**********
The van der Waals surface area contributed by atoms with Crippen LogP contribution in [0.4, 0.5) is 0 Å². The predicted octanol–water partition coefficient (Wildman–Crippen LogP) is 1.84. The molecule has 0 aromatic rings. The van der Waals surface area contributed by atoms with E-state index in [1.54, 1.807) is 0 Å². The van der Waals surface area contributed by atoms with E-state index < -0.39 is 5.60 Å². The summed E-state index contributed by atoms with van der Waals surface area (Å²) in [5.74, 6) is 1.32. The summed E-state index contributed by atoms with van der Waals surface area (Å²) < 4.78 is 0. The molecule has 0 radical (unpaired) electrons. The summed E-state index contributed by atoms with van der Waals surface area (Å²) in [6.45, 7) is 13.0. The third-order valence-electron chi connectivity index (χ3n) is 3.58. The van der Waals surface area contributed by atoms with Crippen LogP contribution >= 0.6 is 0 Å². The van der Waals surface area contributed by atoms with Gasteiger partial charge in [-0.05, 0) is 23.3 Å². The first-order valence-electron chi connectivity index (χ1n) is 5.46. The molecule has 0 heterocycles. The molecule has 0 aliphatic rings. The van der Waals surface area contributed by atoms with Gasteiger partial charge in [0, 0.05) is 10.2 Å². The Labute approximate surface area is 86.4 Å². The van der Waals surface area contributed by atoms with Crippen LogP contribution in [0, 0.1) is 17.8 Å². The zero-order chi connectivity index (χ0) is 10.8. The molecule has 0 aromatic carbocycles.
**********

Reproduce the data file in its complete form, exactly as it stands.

The van der Waals surface area contributed by atoms with Crippen LogP contribution in [0.4, 0.5) is 0 Å². The predicted octanol–water partition coefficient (Wildman–Crippen LogP) is 1.84. The molecule has 0 aromatic rings. The van der Waals surface area contributed by atoms with E-state index in [1.54, 1.807) is 0 Å². The van der Waals surface area contributed by atoms with E-state index < -0.39 is 5.60 Å². The summed E-state index contributed by atoms with van der Waals surface area (Å²) in [5.74, 6) is 1.32. The summed E-state index contributed by atoms with van der Waals surface area (Å²) < 4.78 is 0. The molecule has 0 radical (unpaired) electrons. The summed E-state index contributed by atoms with van der Waals surface area (Å²) in [6.45, 7) is 13.0. The third-order valence-electron chi connectivity index (χ3n) is 3.58. The van der Waals surface area contributed by atoms with Crippen LogP contribution >= 0.6 is 0 Å². The van der Waals surface area contributed by atoms with Gasteiger partial charge in [-0.05, 0) is 23.3 Å². The first-order valence-electron chi connectivity index (χ1n) is 5.46. The molecule has 0 heterocycles. The molecule has 0 aliphatic rings. The van der Waals surface area contributed by atoms with Gasteiger partial charge in [0, 0.05) is 10.2 Å². The Labute approximate surface area is 86.4 Å². The van der Waals surface area contributed by atoms with Crippen LogP contribution in [0, 0.1) is 17.8 Å². The zero-order chi connectivity index (χ0) is 10.8. The molecule has 0 aromatic carbocycles.